W3C home > Mailing lists > Public > public-rdf-in-xhtml-tf@w3.org > July 2007

Re: the Creative Commons take on @href everywhere

From: Ben Adida <ben@adida.net>
Date: Wed, 11 Jul 2007 19:55:44 -0700
Message-ID: <46959830.6000703@adida.net>
To: mark.birbeck@x-port.net
CC: RDFa <public-rdf-in-xhtml-tf@w3.org>

Mark Birbeck wrote:
> In a set of RDF triples that is of course true. But we're dealing with
> links in HTML documents. I think it's reasonable to say that a URI
> that appears in an @href in an <a> in an HTML document is making
> reference to an information resource.

I just don't see the reasoning for this. People use links that redirect
somewhere else all the time. They do content-negotiation. They do all
sorts of things that change what the browser gets depending on all sorts
of parameters. So I don't see why it's a good idea to have the linking
document declare the type of the linked document.

> Note by the way that I'm not proposing stopping people using one or
> the other--as I said before if they get it wrong, so be it. However,
> in my mark-up I certainly don't want to use @href to indicate a
> resource that is *not* a web page, since I don't want to run the risk
> that in the future some browser will allow the user to click on it and
> load...well, nothing.
> 
> (And I also don't want XHTML 2 spec authors to be told in the future
> that we can't allow the appearance of @href on _any_ element to
> represent a navigable link, because unfortunately there are too many
> non-navigable values in use already.)

Again, I don't think you would get nothing. You would get redirected
somewhere that describes the resource in question.

So, specifically, when you link to:

http://acme.com/car

a web browser would be redirected to

http://acme.com/stuff-about-the-car.

If you do it your way, you would have to write:

<a resource="car" href="stuff-about-the-car">car</a>

which is totally wrong, because the stable link is "car", not
"stuff-about-the-car"

> All I'm suggesting is that if an author knows for definite that they
> are referring to something that will never be viewable in a web
> browser

but the point of what we're doing is to make sure that it *is* always
viewable in a web browser! This artificial separation of "viewable" and
"non-viewable" in an HTML browser is not what we want for the future, in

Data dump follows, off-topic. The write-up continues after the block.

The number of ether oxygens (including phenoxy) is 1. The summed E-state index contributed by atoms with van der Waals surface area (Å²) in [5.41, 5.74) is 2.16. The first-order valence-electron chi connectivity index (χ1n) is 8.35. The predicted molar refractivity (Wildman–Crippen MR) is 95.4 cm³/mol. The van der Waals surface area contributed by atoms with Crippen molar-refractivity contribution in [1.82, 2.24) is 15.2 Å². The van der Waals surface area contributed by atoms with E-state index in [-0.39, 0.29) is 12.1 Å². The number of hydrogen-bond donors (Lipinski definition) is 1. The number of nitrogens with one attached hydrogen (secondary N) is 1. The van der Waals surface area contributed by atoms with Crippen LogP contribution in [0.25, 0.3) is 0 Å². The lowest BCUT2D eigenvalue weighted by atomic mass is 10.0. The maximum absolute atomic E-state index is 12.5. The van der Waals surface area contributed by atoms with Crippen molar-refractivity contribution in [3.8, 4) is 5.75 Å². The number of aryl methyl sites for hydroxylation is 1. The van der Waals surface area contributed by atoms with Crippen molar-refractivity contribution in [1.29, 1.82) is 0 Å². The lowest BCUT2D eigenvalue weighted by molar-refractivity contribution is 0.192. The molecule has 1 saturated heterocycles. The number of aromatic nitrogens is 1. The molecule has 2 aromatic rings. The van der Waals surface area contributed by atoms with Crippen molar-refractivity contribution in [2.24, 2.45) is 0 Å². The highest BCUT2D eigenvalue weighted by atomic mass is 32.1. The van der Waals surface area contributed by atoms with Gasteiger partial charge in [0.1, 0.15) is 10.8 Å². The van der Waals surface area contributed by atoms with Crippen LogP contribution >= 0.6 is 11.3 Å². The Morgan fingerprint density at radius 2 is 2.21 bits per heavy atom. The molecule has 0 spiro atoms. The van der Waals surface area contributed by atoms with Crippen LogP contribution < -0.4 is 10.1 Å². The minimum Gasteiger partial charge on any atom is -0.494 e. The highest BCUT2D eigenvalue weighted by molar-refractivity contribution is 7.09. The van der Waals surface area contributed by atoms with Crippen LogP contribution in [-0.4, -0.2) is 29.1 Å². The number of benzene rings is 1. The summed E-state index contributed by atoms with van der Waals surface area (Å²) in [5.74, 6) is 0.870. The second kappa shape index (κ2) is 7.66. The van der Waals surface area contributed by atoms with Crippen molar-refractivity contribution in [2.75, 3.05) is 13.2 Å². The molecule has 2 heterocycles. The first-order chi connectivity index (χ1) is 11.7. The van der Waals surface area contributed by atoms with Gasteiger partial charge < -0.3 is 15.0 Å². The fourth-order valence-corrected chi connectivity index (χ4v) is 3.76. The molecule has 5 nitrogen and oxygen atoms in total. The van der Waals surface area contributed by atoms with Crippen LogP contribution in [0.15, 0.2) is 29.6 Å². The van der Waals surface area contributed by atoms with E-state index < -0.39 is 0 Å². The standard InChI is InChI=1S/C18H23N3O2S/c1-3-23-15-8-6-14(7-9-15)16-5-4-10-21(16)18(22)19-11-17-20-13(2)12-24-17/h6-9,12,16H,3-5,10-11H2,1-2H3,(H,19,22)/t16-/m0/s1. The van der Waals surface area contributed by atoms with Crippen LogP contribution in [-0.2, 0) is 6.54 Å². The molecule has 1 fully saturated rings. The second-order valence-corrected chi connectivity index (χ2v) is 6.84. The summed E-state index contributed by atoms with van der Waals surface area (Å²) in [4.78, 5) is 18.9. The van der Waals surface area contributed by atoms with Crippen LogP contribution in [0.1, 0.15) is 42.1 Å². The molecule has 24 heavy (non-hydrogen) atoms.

my opinion, so I don't see why we should encourage this separation.

> (like me, or you, or a box of chocolates or a camel) then they
> should be able to make statements about it without worrying that
> someone _might_ try to load the camel or your or me or the chocolates
> into their web browser. (Because currently technology only allows us
> to load _information_ resources into a web browser.)

I'm pretty sure you know that's not what I was arguing :) The semantic
web expects that you would get redirected to something that describes
the resource. Obviously, you're not loading chocolate into your browser
(though that would be nice.)

> But I *do* know. :) I know when I'm making statements about a web
> page, and I know when I'm making statements about an airplane. If I
> didn't, I'd be in a right pickle. And since I know what it is that I'm
> making statements about, then I certainly know that one is an
> information resource, and the other is not.

But that should NOT change how you link to it! That's the whole point.
You link to the URI, and the server decides how to help browsers
dereference it. It's not your job, as the linker, to say "please don't
go there." The URI is *meant* to be dereferenceable, no matter what.

If you really want to not provide a link to it, I'm sure XHTML2 will
provide you with a style that says "non-navigeable", right? But that's a
style decision, not something that should change the RDF statements.

-Ben
Received on Thursday, 12 July 2007 02:56:03 GMT

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